Barcelona attack: Police described the incident on Twitter as a "massive crash" (AFP)
Madrid: The ISIS has claimed responsibility for the terror attack in Barcelona on Thursday evening, in which a van ploughed into a crowd at a favorite tourist spot -- Spain's second largest city - killing 13 people and injuring over 50. Two persons have been arrested by the police. Ras Lamblas, one of the popular commercial areas of the city, is a top tourist destination. Spain is part of the coalition that is targeting ISIS. This was the first attack the group took responsibility for in Spain.
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Around 5pm local time, a vehicle slammed into a crowd of pedestrians on the famous Las Ramblas boulevard. Witnesses described scenes of chaos and panic as they tried to flee. The Las Ramblas boulevard is one of Barcelona's busiest streets. Street performers and tourists throng the area well into the night.
Spanish Prime Minister Mariano Rajoy said he was in contact with authorities and the priority was to attend to the injured.
There is no report of any Indian casualty in the Barcelona terror attack, External Affairs Minister Sushma Swaraj said.
The United States offered assistance to Spain. "The United States condemns the terror attack in Barcelona, Spain, and will do whatever is necessary to help. Be tough & strong, we love you!" tweeted US President Donald Trump.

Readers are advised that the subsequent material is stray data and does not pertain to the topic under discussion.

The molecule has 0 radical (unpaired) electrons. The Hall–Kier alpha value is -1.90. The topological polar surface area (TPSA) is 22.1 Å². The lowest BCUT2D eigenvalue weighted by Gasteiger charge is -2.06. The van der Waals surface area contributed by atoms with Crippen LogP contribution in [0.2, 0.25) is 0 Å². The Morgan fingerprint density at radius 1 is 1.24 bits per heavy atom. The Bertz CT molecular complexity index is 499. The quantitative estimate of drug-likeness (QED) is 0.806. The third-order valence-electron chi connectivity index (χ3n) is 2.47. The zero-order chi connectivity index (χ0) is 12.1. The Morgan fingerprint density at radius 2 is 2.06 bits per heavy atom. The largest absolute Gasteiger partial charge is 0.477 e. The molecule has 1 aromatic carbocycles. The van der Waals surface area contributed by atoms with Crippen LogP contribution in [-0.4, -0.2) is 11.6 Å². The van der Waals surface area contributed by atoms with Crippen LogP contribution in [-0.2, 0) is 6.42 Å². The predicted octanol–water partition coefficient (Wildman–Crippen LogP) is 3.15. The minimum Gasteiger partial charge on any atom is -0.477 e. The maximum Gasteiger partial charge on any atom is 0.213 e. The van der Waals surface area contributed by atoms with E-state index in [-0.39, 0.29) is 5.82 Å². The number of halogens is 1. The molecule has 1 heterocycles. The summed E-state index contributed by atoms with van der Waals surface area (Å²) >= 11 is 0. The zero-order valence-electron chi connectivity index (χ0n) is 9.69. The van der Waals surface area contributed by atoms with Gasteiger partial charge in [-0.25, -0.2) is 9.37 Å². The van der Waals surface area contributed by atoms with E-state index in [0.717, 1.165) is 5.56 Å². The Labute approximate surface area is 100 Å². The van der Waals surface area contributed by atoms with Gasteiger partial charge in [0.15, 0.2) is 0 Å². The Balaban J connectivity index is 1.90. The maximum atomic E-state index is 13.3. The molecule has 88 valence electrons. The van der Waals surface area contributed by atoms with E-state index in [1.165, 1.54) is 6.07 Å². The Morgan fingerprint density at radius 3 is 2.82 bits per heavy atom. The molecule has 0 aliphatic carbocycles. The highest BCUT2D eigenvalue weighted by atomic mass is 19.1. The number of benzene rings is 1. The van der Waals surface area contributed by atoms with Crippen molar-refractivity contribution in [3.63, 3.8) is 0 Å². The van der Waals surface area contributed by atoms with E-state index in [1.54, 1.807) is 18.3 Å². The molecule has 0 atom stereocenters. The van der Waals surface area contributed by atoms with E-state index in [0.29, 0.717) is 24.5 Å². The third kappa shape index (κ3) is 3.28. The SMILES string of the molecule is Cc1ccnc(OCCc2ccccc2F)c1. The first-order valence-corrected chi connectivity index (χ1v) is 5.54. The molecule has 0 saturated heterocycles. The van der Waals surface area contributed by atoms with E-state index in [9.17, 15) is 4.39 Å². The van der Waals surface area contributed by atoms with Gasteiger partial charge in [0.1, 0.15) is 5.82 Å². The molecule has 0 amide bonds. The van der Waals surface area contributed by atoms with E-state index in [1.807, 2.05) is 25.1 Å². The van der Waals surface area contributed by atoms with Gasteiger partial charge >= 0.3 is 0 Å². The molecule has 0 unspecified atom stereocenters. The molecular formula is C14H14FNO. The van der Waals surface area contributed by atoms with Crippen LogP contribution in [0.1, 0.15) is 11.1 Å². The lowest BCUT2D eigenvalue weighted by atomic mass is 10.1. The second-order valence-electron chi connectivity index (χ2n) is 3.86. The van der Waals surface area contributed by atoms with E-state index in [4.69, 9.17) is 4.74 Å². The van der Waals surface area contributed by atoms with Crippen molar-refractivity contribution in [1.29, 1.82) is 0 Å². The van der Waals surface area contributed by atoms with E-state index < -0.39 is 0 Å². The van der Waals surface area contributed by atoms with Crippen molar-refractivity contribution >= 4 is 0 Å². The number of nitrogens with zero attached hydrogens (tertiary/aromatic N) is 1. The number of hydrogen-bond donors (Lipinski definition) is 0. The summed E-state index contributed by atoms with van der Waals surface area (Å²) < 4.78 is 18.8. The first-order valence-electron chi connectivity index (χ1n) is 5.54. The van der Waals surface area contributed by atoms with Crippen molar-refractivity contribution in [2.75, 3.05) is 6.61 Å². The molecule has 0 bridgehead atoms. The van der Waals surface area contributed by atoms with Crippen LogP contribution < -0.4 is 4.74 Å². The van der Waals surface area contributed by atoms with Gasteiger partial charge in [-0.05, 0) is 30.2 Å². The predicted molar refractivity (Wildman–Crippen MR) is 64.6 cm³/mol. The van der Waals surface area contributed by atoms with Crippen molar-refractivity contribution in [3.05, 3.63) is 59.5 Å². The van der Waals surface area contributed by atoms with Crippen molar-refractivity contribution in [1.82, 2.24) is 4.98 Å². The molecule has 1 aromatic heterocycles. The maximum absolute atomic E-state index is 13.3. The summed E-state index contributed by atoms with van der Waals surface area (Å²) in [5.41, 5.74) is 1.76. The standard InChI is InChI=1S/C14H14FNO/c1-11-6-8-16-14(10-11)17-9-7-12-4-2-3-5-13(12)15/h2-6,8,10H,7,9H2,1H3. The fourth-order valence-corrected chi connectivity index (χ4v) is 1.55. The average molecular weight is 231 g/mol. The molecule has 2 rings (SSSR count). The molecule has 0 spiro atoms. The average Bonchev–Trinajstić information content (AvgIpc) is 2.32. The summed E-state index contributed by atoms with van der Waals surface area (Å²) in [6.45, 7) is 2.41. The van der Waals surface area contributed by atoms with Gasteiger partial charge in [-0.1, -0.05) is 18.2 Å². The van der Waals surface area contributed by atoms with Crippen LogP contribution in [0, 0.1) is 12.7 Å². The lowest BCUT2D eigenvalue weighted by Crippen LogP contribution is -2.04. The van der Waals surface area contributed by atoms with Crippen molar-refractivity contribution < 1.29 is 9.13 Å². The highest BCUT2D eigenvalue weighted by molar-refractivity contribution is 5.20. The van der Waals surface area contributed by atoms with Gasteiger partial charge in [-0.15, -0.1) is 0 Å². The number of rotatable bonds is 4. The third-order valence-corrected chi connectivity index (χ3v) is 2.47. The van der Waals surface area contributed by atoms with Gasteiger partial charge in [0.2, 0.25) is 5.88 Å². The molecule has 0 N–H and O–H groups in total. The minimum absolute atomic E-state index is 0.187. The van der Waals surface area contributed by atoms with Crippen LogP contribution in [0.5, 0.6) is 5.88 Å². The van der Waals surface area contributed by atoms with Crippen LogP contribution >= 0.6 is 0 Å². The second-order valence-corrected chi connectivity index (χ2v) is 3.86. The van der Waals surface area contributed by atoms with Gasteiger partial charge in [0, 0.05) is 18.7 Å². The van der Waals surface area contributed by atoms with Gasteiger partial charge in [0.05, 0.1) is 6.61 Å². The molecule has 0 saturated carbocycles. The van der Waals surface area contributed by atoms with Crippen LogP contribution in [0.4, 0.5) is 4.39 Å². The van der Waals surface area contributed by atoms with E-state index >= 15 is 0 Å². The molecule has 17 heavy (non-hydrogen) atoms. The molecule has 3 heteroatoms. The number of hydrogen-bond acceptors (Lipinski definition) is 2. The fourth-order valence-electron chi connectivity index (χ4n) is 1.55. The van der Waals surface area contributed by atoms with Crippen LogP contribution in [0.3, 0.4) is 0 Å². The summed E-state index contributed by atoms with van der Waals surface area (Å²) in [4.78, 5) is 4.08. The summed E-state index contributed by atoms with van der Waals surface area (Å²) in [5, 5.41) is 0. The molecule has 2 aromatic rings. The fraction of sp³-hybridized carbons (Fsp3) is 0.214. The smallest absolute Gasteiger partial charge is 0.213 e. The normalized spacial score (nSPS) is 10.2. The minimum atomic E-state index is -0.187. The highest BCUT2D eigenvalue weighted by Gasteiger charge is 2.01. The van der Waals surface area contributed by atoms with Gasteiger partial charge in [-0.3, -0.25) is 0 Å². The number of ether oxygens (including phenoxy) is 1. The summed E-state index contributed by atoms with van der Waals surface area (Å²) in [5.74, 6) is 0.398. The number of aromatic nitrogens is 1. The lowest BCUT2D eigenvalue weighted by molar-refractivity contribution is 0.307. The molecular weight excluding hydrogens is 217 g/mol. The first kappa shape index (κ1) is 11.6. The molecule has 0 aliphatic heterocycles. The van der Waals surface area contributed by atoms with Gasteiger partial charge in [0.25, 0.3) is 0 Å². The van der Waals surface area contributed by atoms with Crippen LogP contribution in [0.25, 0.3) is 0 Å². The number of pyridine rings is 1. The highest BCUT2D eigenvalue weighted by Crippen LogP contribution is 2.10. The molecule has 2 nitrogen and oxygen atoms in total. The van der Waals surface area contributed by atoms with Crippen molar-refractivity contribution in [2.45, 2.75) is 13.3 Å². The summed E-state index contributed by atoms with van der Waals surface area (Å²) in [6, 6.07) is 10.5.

Since July 2016, vehicles have been used to plough into crowds in a series of terror attacks across Europe, killing well over 100 people in Nice, Berlin, London and Stockholm.
In recent weeks, threatening graffiti against tourists has appeared in Barcelona, which draws at least 11 million visitors a year. In one video released under the slogan "tourism kills neighbourhoods", several hooded individuals stopped a tourist bus in Barcelona, slashed the tyres and spray-painted the windscreen.
Spain was hit by what is still Europe's deadliest terror strike in March 2004, when bombs exploded on commuter trains in Madrid, killing 191 people. Al Qaeda-inspired extremists claimed responsibility for the attack.
In July 2015, a hooded attacker opened fire outside a hotel in downtown Barcelona near Las Ramblas boulevard, leaving two people injured.